Academic journal article Asian Development Review

Trade Implications of the Trans-Pacific Partnership for ASEAN and Other Asian Countries

Academic journal article Asian Development Review

Trade Implications of the Trans-Pacific Partnership for ASEAN and Other Asian Countries

Article excerpt

I. Introduction

Negotiations have been underway for several years towards the formation of the Trans-Pacific Partnership (TPP), which aims to be a "next generation" or "21st century" trade agreement linking countries on both sides of the Pacific. Originating as the Pacific 4, or P-4 agreement among New Zealand, Singapore, Brunei Darussalam, and Chile, which began in 2006, the TPP negotiations now include the 12 countries indicated in Table 1, with Japan the most recent to join, in 2013. My purpose in this paper is to explore the potential implications of the TPP for its members and for other economies of Asia, especially those who are members of ASEAN and the ASEAN FTA (AFTA). Table 1 lists the economies I will consider, including their membership in AFTA as well as their potential membership in the TPP.1

The TPP is of interest in part because it is large, mainly due to the presence of the United States (US) and Japan. It is of interest also, however, for two other reasons. First, as a free trade agreement (FTA), it will overlap numerous other FTAs, so that its economic effects are not just the effects that have long been studied for trade agreements that are freestanding, without such overlaps. The economic effects therefore go beyond the simple trade creation and trade diversion introduced by Viner (1950).

The TPP is also of interest because of its ambition to extend well beyond the limits of trade and trade policy, including a host of other issues. Some of these, such as trade in services, technical barriers to trade, and intellectual property, have been included previously both in the World Trade Organization and in other regional agreements such as the North American Free Trade Agreement (NAFTA), but the TPP intends to go further in these directions than ever before. At the same time, the TPP negotiators are addressing new issues that have never, or hardly ever, been part of trade agreements, such as competition policy, regulatory coherence, and standards for labor and environment. All of these issues will take most of the included Asian countries well beyond what they have included previously in their existing trade agreements.2

One might object that the TPP is not the most important trade agreement on the horizon that will matter for Asian economies. In 2013, negotiations began between the US and the European Union (EU) on a Transatlantic Trade and Investment Partnership, or TTIP. Although TTIP includes only two partners, the US and the EU, it will encompass a larger part of the world economy than currently envisioned for the TPP. Therefore, while the TTIP will not include any economies of Asia, it will surely matter a great deal for them. That, however, is a topic for another paper. And in some ways, the TPP's overlap with both Asian economies and various existing Asian trade agreements makes it a more interesting case.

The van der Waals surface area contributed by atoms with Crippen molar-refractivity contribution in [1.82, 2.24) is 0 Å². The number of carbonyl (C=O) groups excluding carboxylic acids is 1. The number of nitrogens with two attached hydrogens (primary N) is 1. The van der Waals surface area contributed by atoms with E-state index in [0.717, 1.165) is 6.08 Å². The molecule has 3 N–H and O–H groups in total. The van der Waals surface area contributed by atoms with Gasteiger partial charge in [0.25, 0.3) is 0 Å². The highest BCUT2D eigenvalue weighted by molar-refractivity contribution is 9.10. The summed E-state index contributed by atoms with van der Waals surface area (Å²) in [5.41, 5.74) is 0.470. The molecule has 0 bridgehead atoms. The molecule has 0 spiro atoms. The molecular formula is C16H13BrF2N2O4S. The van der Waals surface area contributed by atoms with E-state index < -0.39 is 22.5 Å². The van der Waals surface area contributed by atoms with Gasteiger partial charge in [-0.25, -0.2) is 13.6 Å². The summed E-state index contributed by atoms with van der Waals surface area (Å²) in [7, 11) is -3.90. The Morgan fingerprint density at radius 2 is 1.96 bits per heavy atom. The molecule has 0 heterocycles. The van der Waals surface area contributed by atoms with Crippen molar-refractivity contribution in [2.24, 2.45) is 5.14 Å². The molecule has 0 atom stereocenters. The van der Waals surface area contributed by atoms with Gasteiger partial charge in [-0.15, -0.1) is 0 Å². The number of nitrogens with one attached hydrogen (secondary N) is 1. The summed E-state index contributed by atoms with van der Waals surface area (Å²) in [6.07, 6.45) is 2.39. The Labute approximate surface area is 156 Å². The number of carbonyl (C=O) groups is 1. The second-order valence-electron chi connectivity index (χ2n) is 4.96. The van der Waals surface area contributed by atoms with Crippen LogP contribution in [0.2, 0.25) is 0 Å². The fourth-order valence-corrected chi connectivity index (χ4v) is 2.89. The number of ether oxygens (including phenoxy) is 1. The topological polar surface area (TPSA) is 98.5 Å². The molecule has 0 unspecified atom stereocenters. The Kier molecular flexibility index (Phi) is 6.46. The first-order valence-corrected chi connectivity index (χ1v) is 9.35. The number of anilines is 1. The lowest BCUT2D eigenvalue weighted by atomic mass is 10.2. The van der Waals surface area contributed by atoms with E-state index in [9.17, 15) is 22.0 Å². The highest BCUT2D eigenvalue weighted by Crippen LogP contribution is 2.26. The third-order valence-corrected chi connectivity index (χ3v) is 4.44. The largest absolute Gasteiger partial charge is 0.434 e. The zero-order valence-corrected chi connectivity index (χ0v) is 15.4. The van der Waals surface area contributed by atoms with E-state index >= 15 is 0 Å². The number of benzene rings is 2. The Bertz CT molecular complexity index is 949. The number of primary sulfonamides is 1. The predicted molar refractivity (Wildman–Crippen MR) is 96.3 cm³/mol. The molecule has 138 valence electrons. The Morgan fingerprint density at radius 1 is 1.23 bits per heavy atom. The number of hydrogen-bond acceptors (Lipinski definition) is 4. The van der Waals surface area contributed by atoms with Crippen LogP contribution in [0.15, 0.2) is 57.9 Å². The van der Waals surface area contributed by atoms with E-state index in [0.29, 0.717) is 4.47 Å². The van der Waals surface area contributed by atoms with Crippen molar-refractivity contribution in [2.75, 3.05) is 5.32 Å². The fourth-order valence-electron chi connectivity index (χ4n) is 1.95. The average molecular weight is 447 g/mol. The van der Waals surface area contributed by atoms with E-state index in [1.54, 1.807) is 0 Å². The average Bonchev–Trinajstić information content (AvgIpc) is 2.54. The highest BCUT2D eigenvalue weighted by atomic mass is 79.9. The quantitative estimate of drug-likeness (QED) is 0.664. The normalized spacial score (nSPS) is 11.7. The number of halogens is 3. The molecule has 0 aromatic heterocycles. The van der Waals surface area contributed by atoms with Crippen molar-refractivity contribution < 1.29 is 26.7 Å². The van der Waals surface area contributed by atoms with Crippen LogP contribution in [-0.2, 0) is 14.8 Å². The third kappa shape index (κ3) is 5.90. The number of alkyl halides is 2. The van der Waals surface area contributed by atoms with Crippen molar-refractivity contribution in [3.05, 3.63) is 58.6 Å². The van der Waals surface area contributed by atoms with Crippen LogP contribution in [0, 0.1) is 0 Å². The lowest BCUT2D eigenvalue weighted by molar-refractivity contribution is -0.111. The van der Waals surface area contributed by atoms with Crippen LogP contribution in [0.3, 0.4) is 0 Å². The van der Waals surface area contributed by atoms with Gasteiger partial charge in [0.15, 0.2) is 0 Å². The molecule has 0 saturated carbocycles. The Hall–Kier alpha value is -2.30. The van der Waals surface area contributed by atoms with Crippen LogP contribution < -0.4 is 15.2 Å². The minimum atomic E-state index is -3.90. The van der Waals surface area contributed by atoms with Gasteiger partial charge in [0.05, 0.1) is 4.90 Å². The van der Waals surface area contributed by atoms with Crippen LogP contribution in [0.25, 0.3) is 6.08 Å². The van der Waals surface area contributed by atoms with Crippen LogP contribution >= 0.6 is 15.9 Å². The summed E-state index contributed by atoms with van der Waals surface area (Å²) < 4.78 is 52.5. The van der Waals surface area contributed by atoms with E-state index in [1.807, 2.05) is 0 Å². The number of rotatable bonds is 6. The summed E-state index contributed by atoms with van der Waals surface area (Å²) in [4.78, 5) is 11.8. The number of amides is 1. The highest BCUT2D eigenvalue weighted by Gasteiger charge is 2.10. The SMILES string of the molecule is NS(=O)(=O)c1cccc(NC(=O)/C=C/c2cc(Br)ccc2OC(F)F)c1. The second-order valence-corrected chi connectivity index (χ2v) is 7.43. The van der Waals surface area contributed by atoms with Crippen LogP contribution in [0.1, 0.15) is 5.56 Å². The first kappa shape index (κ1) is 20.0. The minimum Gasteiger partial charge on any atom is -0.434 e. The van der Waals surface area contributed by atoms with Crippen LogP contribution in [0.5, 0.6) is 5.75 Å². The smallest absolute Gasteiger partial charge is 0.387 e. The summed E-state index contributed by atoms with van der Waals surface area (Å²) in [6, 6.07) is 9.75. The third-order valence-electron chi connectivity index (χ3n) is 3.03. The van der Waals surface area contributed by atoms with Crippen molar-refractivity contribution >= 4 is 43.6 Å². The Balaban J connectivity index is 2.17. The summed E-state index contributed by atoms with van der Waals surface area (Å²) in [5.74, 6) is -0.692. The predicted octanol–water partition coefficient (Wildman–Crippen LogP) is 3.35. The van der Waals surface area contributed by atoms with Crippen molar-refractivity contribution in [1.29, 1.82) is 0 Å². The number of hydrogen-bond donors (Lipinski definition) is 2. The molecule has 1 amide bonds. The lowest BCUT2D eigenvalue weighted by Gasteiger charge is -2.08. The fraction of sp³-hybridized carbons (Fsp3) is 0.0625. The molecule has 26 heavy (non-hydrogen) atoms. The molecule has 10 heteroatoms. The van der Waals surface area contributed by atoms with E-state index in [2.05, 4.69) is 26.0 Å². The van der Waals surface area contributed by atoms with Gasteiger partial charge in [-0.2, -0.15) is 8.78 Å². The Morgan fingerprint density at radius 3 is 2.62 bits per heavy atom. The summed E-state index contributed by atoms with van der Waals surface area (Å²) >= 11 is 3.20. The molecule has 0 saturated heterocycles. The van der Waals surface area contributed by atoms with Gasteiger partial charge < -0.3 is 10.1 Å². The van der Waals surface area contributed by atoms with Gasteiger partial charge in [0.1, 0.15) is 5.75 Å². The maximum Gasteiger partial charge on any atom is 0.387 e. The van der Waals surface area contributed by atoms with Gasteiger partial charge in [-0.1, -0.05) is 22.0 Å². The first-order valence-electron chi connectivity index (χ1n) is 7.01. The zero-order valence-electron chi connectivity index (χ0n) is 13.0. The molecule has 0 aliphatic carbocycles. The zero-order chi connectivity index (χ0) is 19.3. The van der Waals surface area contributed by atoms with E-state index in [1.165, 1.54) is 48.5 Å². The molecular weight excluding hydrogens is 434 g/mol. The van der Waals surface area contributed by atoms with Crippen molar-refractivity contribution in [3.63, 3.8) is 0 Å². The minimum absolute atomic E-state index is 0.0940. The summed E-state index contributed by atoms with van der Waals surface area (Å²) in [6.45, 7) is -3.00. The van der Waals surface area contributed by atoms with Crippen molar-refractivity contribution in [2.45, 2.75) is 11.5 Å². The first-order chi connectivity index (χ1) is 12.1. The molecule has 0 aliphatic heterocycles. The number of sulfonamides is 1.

I will divide this discussion into three parts. First, in section II, I will provide some description of the TPP itself, including a list of the many issues that are being discussed in addition to tariffs and that may become part of an agreement if and when it is reached. Since my focus in the rest of the paper will be only on the trade effects of the TPP, and since these are influenced by the presence of trade agreements that already exist, I will then, in section III, provide a picture of the relevant agreements involving ASEAN and other Asian economies. Finally, in Section iy I will use this information together with data on the bilateral patterns of trade to discuss how the TPP might be expected to benefit or harm the countries of the TPP, of ASEAN, and other selected Asian economies.

II. TPP, AFTA, and Other Asia3

Both the TPP and AFTA are, or propose to be, FTAs-that is, the member countries reduce to zero all tariffs on imports from other member countries of all, or almost all, products. Their agreements do not involve any commitments about external tariffs-that is, the tariffs on imports from economies outside the FTA. …

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